While for the last year or so I've been mostly uninspired when it comes to cooking, subsisting mainly on pasta, cheese, and hunks of baguette while in France, ever since I returned home I've been cooking up a storm. It's amazing what being stuck in the suburbs with nowhere to go and nothing else to do all day can do for one's motivation. I made this on Talia's recommendation, this on Les Cadeaux's recommendation, this and this from The Pioneer Woman because she understands my deep-seated need to cook everything with a lot of butter, this, this, and this because my parents buy a ridiculous amount of chicken, and this because sometimes you have to try to be healthy. I've had mixed success, mostly due to our local supermarket's sadly limited selection and the last-minute substitutions that it necessitates. In fact, I can send my mother to the store with a list six items long and pretty much guarantee that she will call home at least five times before she enters the checkout line. (How people went grocery shopping before cell phones, I'll never know.)
Ten minutes after my mom leaves the house, the phone rings: "They don't have chicken thighs today, will breasts be ok?"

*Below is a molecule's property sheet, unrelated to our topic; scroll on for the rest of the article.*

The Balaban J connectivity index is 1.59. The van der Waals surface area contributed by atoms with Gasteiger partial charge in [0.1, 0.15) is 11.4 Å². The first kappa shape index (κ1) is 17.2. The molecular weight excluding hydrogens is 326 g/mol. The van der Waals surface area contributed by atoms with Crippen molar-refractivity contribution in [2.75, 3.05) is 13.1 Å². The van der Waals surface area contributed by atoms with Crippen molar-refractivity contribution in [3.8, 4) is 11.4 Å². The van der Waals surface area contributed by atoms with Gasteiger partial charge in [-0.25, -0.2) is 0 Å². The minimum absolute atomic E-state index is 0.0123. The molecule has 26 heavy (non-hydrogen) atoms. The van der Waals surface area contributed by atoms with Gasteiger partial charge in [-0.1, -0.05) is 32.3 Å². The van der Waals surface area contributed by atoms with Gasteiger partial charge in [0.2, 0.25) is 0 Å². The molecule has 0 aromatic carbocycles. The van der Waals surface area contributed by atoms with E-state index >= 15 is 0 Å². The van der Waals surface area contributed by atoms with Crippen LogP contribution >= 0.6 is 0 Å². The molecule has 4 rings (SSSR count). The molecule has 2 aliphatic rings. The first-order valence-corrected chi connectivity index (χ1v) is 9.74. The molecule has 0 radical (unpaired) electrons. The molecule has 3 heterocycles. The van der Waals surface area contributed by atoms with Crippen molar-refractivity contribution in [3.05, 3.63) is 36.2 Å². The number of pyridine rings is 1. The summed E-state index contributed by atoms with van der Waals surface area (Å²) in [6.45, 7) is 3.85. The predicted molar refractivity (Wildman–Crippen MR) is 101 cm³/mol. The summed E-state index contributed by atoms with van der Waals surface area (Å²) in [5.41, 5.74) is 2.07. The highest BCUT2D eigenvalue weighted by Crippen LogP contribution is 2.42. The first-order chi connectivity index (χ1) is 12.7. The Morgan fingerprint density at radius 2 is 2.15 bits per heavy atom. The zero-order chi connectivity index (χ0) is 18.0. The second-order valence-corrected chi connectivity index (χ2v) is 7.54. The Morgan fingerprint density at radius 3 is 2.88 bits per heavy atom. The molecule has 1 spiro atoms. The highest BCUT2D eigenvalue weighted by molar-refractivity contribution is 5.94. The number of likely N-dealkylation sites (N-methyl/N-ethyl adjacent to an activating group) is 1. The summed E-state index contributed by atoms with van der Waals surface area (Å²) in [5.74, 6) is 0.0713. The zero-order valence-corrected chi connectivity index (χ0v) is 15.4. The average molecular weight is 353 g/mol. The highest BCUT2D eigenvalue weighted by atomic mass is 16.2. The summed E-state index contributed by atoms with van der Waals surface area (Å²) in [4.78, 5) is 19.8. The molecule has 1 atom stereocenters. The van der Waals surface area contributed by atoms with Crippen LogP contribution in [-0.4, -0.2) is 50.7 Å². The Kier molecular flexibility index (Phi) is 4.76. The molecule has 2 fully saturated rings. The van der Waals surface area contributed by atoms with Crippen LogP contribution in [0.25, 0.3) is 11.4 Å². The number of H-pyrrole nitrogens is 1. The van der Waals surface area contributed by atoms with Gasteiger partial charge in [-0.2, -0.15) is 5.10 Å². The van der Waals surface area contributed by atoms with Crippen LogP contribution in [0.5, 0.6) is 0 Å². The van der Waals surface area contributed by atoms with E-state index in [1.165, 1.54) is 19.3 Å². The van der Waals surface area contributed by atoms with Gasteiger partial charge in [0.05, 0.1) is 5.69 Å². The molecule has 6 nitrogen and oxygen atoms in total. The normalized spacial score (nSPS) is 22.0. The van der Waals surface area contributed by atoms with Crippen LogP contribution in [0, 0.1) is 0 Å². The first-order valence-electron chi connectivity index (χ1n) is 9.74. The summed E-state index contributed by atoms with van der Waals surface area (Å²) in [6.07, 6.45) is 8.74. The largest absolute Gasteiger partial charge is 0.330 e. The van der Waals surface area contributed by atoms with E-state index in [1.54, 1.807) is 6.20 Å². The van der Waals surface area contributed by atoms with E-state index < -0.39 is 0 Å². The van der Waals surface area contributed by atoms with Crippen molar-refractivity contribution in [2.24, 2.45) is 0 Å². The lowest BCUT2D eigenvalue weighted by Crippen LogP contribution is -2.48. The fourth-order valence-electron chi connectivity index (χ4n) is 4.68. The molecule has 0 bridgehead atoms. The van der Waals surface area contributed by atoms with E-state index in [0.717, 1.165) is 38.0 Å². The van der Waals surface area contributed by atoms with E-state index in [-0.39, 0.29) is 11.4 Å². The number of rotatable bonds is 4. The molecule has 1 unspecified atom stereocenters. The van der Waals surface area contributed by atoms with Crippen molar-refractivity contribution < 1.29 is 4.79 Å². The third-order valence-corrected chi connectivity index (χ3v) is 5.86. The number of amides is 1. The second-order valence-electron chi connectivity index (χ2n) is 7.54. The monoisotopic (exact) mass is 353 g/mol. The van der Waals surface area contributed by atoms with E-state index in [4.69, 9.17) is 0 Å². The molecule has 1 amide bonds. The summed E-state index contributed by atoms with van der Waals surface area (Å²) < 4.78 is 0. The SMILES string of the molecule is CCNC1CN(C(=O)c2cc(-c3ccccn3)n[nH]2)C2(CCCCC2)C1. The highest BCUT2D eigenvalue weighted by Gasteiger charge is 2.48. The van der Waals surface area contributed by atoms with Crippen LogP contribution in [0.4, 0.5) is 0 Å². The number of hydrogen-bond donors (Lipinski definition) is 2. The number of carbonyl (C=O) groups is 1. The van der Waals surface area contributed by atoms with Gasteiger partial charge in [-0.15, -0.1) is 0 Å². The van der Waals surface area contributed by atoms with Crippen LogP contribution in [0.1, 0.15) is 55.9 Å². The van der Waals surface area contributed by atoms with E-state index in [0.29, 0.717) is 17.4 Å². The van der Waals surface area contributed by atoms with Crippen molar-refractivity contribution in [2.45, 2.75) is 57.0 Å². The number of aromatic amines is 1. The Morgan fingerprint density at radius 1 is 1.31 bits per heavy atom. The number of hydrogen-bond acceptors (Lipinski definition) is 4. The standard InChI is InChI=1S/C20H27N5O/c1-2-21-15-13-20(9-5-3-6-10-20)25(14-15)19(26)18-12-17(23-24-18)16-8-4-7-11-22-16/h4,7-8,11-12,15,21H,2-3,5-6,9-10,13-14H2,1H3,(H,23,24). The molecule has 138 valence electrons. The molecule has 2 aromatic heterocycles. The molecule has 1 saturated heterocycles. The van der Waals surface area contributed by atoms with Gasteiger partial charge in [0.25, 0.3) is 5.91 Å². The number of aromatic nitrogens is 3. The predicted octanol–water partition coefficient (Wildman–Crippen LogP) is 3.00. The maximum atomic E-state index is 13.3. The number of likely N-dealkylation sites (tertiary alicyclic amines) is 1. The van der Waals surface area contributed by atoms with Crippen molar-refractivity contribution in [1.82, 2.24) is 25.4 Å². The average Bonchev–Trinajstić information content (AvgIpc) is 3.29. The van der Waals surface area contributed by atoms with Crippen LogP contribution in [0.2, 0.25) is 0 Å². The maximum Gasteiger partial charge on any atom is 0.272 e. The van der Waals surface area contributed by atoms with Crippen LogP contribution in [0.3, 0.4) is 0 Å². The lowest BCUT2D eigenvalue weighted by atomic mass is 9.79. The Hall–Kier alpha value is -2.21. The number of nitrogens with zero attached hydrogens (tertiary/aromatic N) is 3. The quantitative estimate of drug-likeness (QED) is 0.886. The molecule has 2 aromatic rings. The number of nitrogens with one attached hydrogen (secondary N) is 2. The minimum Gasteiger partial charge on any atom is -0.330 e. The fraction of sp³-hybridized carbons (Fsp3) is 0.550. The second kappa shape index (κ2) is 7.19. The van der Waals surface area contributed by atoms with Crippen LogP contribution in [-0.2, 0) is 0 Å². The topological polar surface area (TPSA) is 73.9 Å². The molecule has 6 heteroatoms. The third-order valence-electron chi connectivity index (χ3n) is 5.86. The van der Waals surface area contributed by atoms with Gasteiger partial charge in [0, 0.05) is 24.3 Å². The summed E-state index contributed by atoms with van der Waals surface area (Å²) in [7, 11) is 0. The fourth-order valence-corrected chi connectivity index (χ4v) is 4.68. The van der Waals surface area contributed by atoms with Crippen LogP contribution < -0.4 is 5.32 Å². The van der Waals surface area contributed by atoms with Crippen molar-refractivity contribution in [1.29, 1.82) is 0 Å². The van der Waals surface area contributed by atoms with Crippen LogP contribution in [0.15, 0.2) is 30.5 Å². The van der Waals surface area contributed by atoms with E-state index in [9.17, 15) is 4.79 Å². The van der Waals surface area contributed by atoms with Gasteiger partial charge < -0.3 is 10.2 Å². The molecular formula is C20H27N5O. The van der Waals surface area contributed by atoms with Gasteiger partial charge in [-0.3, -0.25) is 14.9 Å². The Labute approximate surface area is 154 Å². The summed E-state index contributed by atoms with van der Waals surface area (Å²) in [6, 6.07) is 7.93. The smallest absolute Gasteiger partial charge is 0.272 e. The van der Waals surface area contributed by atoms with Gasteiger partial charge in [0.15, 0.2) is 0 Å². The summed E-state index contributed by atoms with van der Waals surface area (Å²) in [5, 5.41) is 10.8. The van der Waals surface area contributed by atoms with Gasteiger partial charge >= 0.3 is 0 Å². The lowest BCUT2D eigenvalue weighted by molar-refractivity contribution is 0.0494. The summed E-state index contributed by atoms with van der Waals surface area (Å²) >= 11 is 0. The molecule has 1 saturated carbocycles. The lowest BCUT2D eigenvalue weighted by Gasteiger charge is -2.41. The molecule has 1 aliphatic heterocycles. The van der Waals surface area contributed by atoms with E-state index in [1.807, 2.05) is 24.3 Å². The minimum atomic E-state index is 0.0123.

Five minutes later, the phone rings again: "I don't know what these panko bread crumbs are, but I can't find them anywhere."
"Well can you ask someone then, Mom?"
"I did, and first he said they were in the international foods aisle, and then someone else told me they were in the bread aisle, but I'll keep looking."
Three minutes later, the phone rings again: "Well, I found where they are supposed to be. In the international aisle after all, ha! But they're all out. Will regular bread crumbs be ok?"
One minute later: "They don't have jasmine rice..."
"Ok, Mom, can you please stop calling? Can't you just...figure it out? Or else save up more than one question at a time? Jeezes..."
But, no matter how mediocre the results, my parents, and my mom particularly, respond to each new dish with unbridled enthusiasm. "This is delicious!" they'll say. "You know, I really think you have a gift," says my mom.
"Meh, it could use more chili powder," I'll say. "And next time I'll cook it a bit less. It's really just ok."
My biggest success to date would have to be the Roasted Striped Bass with Chive and Sour Cream Sauce, probably because my parents consider any fish not in stick form to be an exotic delicacy. (Served with the Spicy Garlic Potatoes and Zucchini, but substituting normal-sized zucchini and Yukon gold potatoes because I couldn't find any in the baby and fingerling varieties. And without the garlic chive or onion sprouts* as garnish (*"available at farmer's markets"), because, haaaa, please.) "This is just...so good!" my parents raved. "You have to give us the recipe before you leave. I mean...wow!"
I shrugged. "Yeah, it's pretty good I guess."
"No, really," my mom insisted. "You could have your own cooking show! You could...you could be the next Julia Child!"
"Mom, Mom," I cut in before she could get any more carried away. "I didn't invent it or anything, ok? I just thought the recipe sounded good, and then I followed it. I'm not going to be Julia Child so just stop already. God."